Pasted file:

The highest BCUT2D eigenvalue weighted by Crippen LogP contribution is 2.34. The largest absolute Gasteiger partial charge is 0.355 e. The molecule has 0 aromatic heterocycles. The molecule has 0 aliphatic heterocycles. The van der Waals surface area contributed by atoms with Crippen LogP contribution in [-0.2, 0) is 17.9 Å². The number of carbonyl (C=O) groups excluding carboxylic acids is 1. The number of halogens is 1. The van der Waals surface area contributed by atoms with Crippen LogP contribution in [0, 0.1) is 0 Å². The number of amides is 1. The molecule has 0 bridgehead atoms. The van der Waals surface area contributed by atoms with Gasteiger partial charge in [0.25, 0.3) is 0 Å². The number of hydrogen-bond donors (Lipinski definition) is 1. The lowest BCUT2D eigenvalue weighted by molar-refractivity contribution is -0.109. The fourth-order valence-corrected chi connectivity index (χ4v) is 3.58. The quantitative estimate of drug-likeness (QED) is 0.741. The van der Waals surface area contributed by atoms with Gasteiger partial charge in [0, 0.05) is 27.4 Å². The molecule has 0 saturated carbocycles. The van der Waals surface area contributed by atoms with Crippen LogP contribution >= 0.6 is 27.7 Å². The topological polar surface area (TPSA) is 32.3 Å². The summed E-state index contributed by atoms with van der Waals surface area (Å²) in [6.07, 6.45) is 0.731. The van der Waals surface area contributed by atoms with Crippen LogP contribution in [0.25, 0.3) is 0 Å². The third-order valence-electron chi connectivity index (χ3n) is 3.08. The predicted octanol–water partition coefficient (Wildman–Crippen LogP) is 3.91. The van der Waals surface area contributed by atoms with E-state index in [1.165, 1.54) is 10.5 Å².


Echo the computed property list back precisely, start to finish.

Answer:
The highest BCUT2D eigenvalue weighted by Crippen LogP contribution is 2.34. The largest absolute Gasteiger partial charge is 0.355 e. The molecule has 0 aromatic heterocycles. The molecule has 0 aliphatic heterocycles. The van der Waals surface area contributed by atoms with Crippen LogP contribution in [-0.2, 0) is 17.9 Å². The number of carbonyl (C=O) groups excluding carboxylic acids is 1. The number of halogens is 1. The van der Waals surface area contributed by atoms with Crippen LogP contribution in [0, 0.1) is 0 Å². The number of amides is 1. The molecule has 0 bridgehead atoms. The van der Waals surface area contributed by atoms with Gasteiger partial charge in [0.25, 0.3) is 0 Å². The number of hydrogen-bond donors (Lipinski definition) is 1. The lowest BCUT2D eigenvalue weighted by molar-refractivity contribution is -0.109. The fourth-order valence-corrected chi connectivity index (χ4v) is 3.58. The quantitative estimate of drug-likeness (QED) is 0.741. The van der Waals surface area contributed by atoms with Gasteiger partial charge in [0, 0.05) is 27.4 Å². The molecule has 0 saturated carbocycles. The van der Waals surface area contributed by atoms with Crippen LogP contribution >= 0.6 is 27.7 Å². The topological polar surface area (TPSA) is 32.3 Å². The summed E-state index contributed by atoms with van der Waals surface area (Å²) in [6.07, 6.45) is 0.731. The van der Waals surface area contributed by atoms with Crippen LogP contribution in [0.25, 0.3) is 0 Å². The third-order valence-electron chi connectivity index (χ3n) is 3.08. The predicted octanol–water partition coefficient (Wildman–Crippen LogP) is 3.91. The van der Waals surface area contributed by atoms with E-state index in [1.165, 1.54) is 10.5 Å².